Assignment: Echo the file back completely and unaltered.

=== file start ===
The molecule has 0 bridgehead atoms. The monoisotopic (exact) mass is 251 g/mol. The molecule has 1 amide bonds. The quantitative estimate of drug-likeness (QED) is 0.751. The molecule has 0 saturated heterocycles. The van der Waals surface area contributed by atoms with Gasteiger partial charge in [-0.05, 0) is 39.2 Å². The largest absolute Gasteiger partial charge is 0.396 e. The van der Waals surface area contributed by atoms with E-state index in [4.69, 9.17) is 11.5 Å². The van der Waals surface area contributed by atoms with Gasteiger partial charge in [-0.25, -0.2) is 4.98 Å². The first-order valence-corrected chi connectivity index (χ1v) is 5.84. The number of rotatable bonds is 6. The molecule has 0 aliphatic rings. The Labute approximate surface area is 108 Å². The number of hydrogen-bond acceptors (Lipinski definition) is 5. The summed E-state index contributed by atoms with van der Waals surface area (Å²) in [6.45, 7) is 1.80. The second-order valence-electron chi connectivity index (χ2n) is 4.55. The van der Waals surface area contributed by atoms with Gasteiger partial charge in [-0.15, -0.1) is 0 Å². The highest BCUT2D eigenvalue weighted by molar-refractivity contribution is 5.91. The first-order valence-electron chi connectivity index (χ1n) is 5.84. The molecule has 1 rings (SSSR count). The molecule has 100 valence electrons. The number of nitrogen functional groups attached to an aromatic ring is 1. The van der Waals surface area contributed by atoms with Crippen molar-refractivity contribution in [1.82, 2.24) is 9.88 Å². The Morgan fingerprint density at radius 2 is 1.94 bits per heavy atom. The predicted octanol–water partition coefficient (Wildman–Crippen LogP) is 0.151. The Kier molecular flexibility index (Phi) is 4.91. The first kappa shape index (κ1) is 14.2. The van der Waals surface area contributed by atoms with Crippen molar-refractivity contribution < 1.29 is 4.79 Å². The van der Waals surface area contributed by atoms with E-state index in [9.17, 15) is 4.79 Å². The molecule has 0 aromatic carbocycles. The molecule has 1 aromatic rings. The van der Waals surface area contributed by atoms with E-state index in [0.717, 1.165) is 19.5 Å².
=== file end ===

The molecule has 0 bridgehead atoms. The monoisotopic (exact) mass is 251 g/mol. The molecule has 1 amide bonds. The quantitative estimate of drug-likeness (QED) is 0.751. The molecule has 0 saturated heterocycles. The van der Waals surface area contributed by atoms with Gasteiger partial charge in [-0.05, 0) is 39.2 Å². The largest absolute Gasteiger partial charge is 0.396 e. The van der Waals surface area contributed by atoms with E-state index in [4.69, 9.17) is 11.5 Å². The van der Waals surface area contributed by atoms with Gasteiger partial charge in [-0.25, -0.2) is 4.98 Å². The first-order valence-corrected chi connectivity index (χ1v) is 5.84. The number of rotatable bonds is 6. The molecule has 0 aliphatic rings. The Labute approximate surface area is 108 Å². The number of hydrogen-bond acceptors (Lipinski definition) is 5. The summed E-state index contributed by atoms with van der Waals surface area (Å²) in [6.45, 7) is 1.80. The second-order valence-electron chi connectivity index (χ2n) is 4.55. The van der Waals surface area contributed by atoms with Gasteiger partial charge in [-0.15, -0.1) is 0 Å². The highest BCUT2D eigenvalue weighted by molar-refractivity contribution is 5.91. The first-order valence-electron chi connectivity index (χ1n) is 5.84. The molecule has 1 rings (SSSR count). The molecule has 100 valence electrons. The number of nitrogen functional groups attached to an aromatic ring is 1. The van der Waals surface area contributed by atoms with Crippen molar-refractivity contribution in [1.82, 2.24) is 9.88 Å². The Morgan fingerprint density at radius 2 is 1.94 bits per heavy atom. The predicted octanol–water partition coefficient (Wildman–Crippen LogP) is 0.151. The Kier molecular flexibility index (Phi) is 4.91. The first kappa shape index (κ1) is 14.2. The van der Waals surface area contributed by atoms with Crippen molar-refractivity contribution < 1.29 is 4.79 Å². The van der Waals surface area contributed by atoms with E-state index in [9.17, 15) is 4.79 Å². The molecule has 0 aromatic carbocycles. The molecule has 1 aromatic rings. The van der Waals surface area contributed by atoms with E-state index in [0.717, 1.165) is 19.5 Å².